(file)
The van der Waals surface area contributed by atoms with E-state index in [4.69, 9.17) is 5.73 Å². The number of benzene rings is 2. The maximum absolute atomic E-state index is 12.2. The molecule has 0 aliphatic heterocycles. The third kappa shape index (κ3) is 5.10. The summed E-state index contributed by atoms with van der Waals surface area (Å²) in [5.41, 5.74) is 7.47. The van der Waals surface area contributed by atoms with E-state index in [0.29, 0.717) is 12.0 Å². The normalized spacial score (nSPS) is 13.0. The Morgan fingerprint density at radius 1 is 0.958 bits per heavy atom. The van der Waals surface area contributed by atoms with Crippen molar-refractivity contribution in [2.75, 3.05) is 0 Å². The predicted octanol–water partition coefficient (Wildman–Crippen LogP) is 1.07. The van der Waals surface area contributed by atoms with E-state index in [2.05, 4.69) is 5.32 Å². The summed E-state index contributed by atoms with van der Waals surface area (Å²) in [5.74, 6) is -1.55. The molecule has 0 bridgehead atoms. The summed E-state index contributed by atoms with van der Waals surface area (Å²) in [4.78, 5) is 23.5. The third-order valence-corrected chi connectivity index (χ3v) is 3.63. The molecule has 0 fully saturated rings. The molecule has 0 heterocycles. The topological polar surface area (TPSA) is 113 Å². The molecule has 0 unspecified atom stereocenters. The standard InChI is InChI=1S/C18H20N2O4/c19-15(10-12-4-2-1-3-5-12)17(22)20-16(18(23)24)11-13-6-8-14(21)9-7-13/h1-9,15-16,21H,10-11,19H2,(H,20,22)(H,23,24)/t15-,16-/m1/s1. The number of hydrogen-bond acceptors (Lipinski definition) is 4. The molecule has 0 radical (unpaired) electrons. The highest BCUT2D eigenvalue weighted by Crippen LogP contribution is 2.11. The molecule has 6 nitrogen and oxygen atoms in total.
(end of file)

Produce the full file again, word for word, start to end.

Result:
The van der Waals surface area contributed by atoms with E-state index in [4.69, 9.17) is 5.73 Å². The number of benzene rings is 2. The maximum absolute atomic E-state index is 12.2. The molecule has 0 aliphatic heterocycles. The third kappa shape index (κ3) is 5.10. The summed E-state index contributed by atoms with van der Waals surface area (Å²) in [5.41, 5.74) is 7.47. The van der Waals surface area contributed by atoms with E-state index in [0.29, 0.717) is 12.0 Å². The normalized spacial score (nSPS) is 13.0. The Morgan fingerprint density at radius 1 is 0.958 bits per heavy atom. The van der Waals surface area contributed by atoms with Crippen molar-refractivity contribution in [2.75, 3.05) is 0 Å². The predicted octanol–water partition coefficient (Wildman–Crippen LogP) is 1.07. The van der Waals surface area contributed by atoms with E-state index in [2.05, 4.69) is 5.32 Å². The summed E-state index contributed by atoms with van der Waals surface area (Å²) in [5.74, 6) is -1.55. The molecule has 0 bridgehead atoms. The summed E-state index contributed by atoms with van der Waals surface area (Å²) in [4.78, 5) is 23.5. The third-order valence-corrected chi connectivity index (χ3v) is 3.63. The molecule has 0 fully saturated rings. The molecule has 0 heterocycles. The topological polar surface area (TPSA) is 113 Å². The molecule has 0 unspecified atom stereocenters. The standard InChI is InChI=1S/C18H20N2O4/c19-15(10-12-4-2-1-3-5-12)17(22)20-16(18(23)24)11-13-6-8-14(21)9-7-13/h1-9,15-16,21H,10-11,19H2,(H,20,22)(H,23,24)/t15-,16-/m1/s1. The number of hydrogen-bond acceptors (Lipinski definition) is 4. The molecule has 0 radical (unpaired) electrons. The highest BCUT2D eigenvalue weighted by Crippen LogP contribution is 2.11. The molecule has 6 nitrogen and oxygen atoms in total.